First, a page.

Presentation on theme: "RESEARCH ON FPAR VERTICAL DISTRIBUTION IN DIFFERENT GEOMETRY MAIZE CANOPY Dr.Liu Rongyuan Pro. Huang Wenjiang"— Presentation transcript:
RESEARCH ON FPAR VERTICAL DISTRIBUTION IN DIFFERENT GEOMETRY MAIZE CANOPY Dr.Liu Rongyuan Pro. Huang Wenjiang Beijing Normal University Beijing Agriculture Information Technology Research Center July 27, 2011
Introduction FPAR (Fraction of absorbed Photosynthetically Active Radiation) FPAR=APRA/PAR To study on the vertical distribution of FPAR in the canopy is important to quantitatively simulate crop photosynthesis, crop NPP&GPP, and crop yield prediction in agricultural application. PAR is the radiation ( nm), FPAR is the fraction of absorbed PAR captured by canopy.
Why we do this research? The leaf vertical distribution caused the FPAR vertical distribution! (more than 10 leaves for maize) The leaf angle distribution ( LAD) affect the FPAR distribution It is important to establish the model to retrieve canopy structure parameters based on remote sensing data.
Effect parameters canopy structure( Flenet,1996; Stoekle,1992) solar elevation angle( Zhang,1999 ) incident light intensity( Qi,2008 ) But the research on FPAR vertical distribution is slim. Our research is to establish a quantitative model taking these effective factors to simulate the FPAR vertical distribution.
Methods Upward Flux Downward Flux （ SHAW model ) (Flerchinger ， 2007 ） (beam radiation) (scattering radiation) How to establish models to describe the flux upward and downward based on the radiation transmission equations of SHAW (Simultaneous Heat and Water)) model?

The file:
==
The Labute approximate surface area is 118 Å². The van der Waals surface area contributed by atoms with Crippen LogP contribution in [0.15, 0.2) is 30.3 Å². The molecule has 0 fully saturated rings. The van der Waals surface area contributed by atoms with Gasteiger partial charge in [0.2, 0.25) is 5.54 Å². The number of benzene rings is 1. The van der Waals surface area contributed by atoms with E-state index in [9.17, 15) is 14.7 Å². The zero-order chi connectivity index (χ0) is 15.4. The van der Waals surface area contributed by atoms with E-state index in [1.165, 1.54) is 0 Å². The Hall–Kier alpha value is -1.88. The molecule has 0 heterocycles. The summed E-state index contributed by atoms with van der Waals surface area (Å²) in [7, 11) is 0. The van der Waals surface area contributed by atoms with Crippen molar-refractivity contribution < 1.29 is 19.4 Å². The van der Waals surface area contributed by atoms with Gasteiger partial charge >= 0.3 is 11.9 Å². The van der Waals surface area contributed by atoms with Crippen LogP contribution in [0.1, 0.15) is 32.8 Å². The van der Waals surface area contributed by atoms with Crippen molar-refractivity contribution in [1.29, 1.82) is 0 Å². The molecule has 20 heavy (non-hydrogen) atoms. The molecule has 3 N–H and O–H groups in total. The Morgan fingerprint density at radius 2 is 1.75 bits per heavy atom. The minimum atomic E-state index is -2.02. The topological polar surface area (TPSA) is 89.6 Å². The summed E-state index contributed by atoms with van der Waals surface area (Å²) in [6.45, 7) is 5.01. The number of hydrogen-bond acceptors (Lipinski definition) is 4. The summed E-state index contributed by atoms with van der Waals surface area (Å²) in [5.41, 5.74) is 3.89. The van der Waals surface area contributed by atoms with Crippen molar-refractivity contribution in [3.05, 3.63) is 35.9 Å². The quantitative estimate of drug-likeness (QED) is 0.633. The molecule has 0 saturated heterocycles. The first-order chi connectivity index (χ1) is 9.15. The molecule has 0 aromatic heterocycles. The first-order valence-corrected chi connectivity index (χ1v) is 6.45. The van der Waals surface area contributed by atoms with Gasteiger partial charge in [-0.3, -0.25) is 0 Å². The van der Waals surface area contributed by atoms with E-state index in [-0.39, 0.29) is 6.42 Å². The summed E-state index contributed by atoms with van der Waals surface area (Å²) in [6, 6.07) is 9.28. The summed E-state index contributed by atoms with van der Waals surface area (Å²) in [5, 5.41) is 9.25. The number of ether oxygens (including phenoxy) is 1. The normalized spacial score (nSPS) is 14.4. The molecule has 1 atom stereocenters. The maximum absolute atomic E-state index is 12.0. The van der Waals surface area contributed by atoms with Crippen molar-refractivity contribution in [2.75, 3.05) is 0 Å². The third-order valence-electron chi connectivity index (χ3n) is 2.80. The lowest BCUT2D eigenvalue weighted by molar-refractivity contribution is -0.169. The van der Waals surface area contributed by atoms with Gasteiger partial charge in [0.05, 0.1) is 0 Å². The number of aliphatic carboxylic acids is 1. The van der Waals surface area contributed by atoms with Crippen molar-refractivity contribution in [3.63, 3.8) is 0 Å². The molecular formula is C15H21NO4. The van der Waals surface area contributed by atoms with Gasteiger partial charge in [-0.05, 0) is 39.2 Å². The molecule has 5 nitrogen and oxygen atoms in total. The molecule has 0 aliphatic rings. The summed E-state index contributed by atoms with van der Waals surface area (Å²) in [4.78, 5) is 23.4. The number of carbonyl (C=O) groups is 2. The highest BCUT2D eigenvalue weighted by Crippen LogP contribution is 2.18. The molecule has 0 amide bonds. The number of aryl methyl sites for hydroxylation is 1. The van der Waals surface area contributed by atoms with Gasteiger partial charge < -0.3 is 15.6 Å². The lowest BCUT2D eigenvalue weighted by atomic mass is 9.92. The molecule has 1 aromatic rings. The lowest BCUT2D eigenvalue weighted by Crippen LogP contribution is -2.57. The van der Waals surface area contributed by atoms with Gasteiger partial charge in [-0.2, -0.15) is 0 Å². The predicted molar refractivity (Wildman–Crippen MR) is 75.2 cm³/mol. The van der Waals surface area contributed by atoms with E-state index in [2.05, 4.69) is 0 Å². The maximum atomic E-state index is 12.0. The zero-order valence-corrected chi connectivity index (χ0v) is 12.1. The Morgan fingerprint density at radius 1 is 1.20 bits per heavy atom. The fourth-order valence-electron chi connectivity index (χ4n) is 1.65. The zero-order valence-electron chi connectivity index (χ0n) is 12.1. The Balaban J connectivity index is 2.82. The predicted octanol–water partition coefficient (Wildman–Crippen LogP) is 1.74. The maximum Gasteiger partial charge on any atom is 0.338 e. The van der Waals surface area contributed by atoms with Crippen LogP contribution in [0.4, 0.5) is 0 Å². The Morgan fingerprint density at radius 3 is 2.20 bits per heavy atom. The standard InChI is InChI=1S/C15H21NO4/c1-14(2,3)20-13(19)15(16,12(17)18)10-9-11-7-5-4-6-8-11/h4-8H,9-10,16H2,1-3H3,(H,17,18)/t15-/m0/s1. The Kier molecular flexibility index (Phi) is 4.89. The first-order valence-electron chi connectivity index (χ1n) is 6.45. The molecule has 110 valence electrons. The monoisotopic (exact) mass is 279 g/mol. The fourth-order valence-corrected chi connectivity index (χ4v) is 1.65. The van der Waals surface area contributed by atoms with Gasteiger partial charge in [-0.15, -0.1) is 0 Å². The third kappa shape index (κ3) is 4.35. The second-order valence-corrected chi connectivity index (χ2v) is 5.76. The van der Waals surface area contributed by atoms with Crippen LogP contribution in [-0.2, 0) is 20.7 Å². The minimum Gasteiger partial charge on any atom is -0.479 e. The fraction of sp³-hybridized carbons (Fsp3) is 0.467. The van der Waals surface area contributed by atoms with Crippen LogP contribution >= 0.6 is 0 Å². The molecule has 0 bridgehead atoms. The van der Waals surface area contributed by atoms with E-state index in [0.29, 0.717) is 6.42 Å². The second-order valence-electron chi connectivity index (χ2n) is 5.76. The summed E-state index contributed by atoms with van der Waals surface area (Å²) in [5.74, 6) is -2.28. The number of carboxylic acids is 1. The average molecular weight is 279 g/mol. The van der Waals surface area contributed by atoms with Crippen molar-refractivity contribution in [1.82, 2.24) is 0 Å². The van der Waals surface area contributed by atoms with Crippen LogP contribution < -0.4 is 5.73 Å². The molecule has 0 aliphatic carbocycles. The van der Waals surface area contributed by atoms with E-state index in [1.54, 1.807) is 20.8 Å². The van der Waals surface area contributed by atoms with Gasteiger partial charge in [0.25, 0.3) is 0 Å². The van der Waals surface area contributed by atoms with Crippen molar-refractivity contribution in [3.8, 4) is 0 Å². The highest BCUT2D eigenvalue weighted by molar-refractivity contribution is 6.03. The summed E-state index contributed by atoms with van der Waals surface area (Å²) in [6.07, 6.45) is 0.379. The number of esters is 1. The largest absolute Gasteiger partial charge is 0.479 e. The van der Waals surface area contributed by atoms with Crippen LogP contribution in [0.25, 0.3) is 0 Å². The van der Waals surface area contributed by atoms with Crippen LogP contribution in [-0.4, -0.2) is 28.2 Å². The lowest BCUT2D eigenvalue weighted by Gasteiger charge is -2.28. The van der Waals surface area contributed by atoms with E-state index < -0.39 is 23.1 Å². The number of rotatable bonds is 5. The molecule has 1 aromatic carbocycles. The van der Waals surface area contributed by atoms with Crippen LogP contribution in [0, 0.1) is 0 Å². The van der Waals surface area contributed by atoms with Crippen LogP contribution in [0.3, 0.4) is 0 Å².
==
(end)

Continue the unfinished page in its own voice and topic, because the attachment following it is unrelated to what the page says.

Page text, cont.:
Methods we derived the Downward flux of short-wave radiation between canopy layer i and the next layer i+1, which contain two parts, the first part is the downward flux of beam radiation, and the other one is the downward flux of scattering radiation. represent the total flux of beam radiation penetrating through the canopy, is the albedo of the canopy leaves by leaf transmissivity, and represent the fraction of beam radiation and scattering radiation passing through the layer i unimpeded by vegetation, respectively is the fraction of reflected upward diffuse radiation that is scattering downward. is the fraction of reflected downward diffuse radiation that is scattering downward is the fraction of reflected upward direct radiation that is scattering downward
Methods Boundary Condition Layer ’ s FPAR Due to the bottom is soil and the boundary condition was set as the equation ( red underline). !! we revised a minor error of the original SHAW model (Flerchinger ， 2007 ）. Finally we established a model to calculate Layer ’ s FPAR when obtained the upward flux and downward flux of each layer.
Validation Testing ground China National Experimental Station for Precision Agriculture (40 º 10´N, 116 º 26´E) Maize type/seeding time/experimental period NameVarietySeeding timeexperimental period Jingke25erectophile leaf angle distribution (ELAD) July 6thLittle coiled stage JingDan 28 Horizontal leaf angle distribution (HLAD) July 23rdJointing stage In order to validate our model,we developed a test in China National Experimental Station for Precision Agriculture in the summer of Two different geometry varieties. leaf orientation value (LOV): LOV ≥ 45° were treated as erectophile variety; 25° < LOV < 45° were treated as horizontal variety,
Beijing city Study site Soil sample points Location of the test site Location of Beijing Precision Agriculture Experimental Station Study area Map of Beijing area
Precision Agriculture Research and Demonstration station (167ha)
Validation Measuring parameters Spectrum character of leaf/soil by ASD Plant Features LAI 、 LAD… Vertical Distribution of PAR ---by SUNSCAN Layer setting : each 20cm from top to bottom Measuring time ： every hour from 10 am to 3pm